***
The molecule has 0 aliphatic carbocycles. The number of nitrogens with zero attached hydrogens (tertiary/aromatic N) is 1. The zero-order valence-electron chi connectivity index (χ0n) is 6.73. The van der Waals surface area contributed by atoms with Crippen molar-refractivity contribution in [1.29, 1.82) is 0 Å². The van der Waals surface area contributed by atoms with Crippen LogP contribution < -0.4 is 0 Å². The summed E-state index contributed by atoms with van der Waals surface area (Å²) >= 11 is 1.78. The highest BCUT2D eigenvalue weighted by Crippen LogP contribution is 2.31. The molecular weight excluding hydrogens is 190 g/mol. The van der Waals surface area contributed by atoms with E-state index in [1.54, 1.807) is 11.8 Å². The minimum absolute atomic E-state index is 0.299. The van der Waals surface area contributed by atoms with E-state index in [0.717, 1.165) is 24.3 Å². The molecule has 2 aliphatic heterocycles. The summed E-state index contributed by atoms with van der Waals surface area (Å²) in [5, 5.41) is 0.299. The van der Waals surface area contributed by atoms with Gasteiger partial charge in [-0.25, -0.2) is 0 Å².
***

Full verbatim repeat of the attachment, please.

The molecule has 0 aliphatic carbocycles. The number of nitrogens with zero attached hydrogens (tertiary/aromatic N) is 1. The zero-order valence-electron chi connectivity index (χ0n) is 6.73. The van der Waals surface area contributed by atoms with Crippen molar-refractivity contribution in [1.29, 1.82) is 0 Å². The van der Waals surface area contributed by atoms with Crippen LogP contribution < -0.4 is 0 Å². The summed E-state index contributed by atoms with van der Waals surface area (Å²) >= 11 is 1.78. The highest BCUT2D eigenvalue weighted by Crippen LogP contribution is 2.31. The molecular weight excluding hydrogens is 190 g/mol. The van der Waals surface area contributed by atoms with E-state index in [1.54, 1.807) is 11.8 Å². The minimum absolute atomic E-state index is 0.299. The van der Waals surface area contributed by atoms with E-state index in [0.717, 1.165) is 24.3 Å². The molecule has 2 aliphatic heterocycles. The summed E-state index contributed by atoms with van der Waals surface area (Å²) in [5, 5.41) is 0.299. The van der Waals surface area contributed by atoms with Gasteiger partial charge in [-0.25, -0.2) is 0 Å².